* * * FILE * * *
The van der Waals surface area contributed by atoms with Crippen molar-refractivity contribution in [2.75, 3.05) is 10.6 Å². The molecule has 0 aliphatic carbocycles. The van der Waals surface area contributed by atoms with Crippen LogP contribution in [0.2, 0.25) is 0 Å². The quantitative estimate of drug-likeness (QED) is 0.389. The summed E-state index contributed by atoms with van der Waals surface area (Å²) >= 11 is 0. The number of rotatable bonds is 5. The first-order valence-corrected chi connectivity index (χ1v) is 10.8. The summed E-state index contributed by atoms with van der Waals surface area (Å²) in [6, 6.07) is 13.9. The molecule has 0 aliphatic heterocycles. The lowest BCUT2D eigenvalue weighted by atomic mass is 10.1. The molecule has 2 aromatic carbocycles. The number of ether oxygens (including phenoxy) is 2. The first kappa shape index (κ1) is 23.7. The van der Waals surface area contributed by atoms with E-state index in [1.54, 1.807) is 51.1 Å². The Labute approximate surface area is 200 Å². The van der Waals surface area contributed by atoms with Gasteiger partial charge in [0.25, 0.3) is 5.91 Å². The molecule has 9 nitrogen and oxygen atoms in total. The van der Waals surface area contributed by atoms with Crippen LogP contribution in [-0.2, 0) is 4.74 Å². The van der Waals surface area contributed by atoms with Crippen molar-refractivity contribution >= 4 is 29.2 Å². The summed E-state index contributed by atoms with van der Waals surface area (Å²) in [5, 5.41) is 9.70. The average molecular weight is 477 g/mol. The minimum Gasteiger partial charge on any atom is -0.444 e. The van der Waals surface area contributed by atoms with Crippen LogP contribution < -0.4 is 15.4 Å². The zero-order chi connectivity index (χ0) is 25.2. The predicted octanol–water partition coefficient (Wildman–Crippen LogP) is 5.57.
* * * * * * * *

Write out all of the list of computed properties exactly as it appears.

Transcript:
The van der Waals surface area contributed by atoms with Crippen molar-refractivity contribution in [2.75, 3.05) is 10.6 Å². The molecule has 0 aliphatic carbocycles. The van der Waals surface area contributed by atoms with Crippen LogP contribution in [0.2, 0.25) is 0 Å². The quantitative estimate of drug-likeness (QED) is 0.389. The summed E-state index contributed by atoms with van der Waals surface area (Å²) >= 11 is 0. The number of rotatable bonds is 5. The first-order valence-corrected chi connectivity index (χ1v) is 10.8. The summed E-state index contributed by atoms with van der Waals surface area (Å²) in [6, 6.07) is 13.9. The molecule has 0 aliphatic heterocycles. The lowest BCUT2D eigenvalue weighted by atomic mass is 10.1. The molecule has 2 aromatic carbocycles. The number of ether oxygens (including phenoxy) is 2. The first kappa shape index (κ1) is 23.7. The van der Waals surface area contributed by atoms with E-state index in [1.54, 1.807) is 51.1 Å². The Labute approximate surface area is 200 Å². The van der Waals surface area contributed by atoms with Gasteiger partial charge in [0.25, 0.3) is 5.91 Å². The molecule has 9 nitrogen and oxygen atoms in total. The van der Waals surface area contributed by atoms with Crippen LogP contribution in [-0.2, 0) is 4.74 Å². The van der Waals surface area contributed by atoms with Crippen molar-refractivity contribution >= 4 is 29.2 Å². The summed E-state index contributed by atoms with van der Waals surface area (Å²) in [5, 5.41) is 9.70. The average molecular weight is 477 g/mol. The minimum Gasteiger partial charge on any atom is -0.444 e. The van der Waals surface area contributed by atoms with Crippen LogP contribution < -0.4 is 15.4 Å². The zero-order chi connectivity index (χ0) is 25.2. The predicted octanol–water partition coefficient (Wildman–Crippen LogP) is 5.57.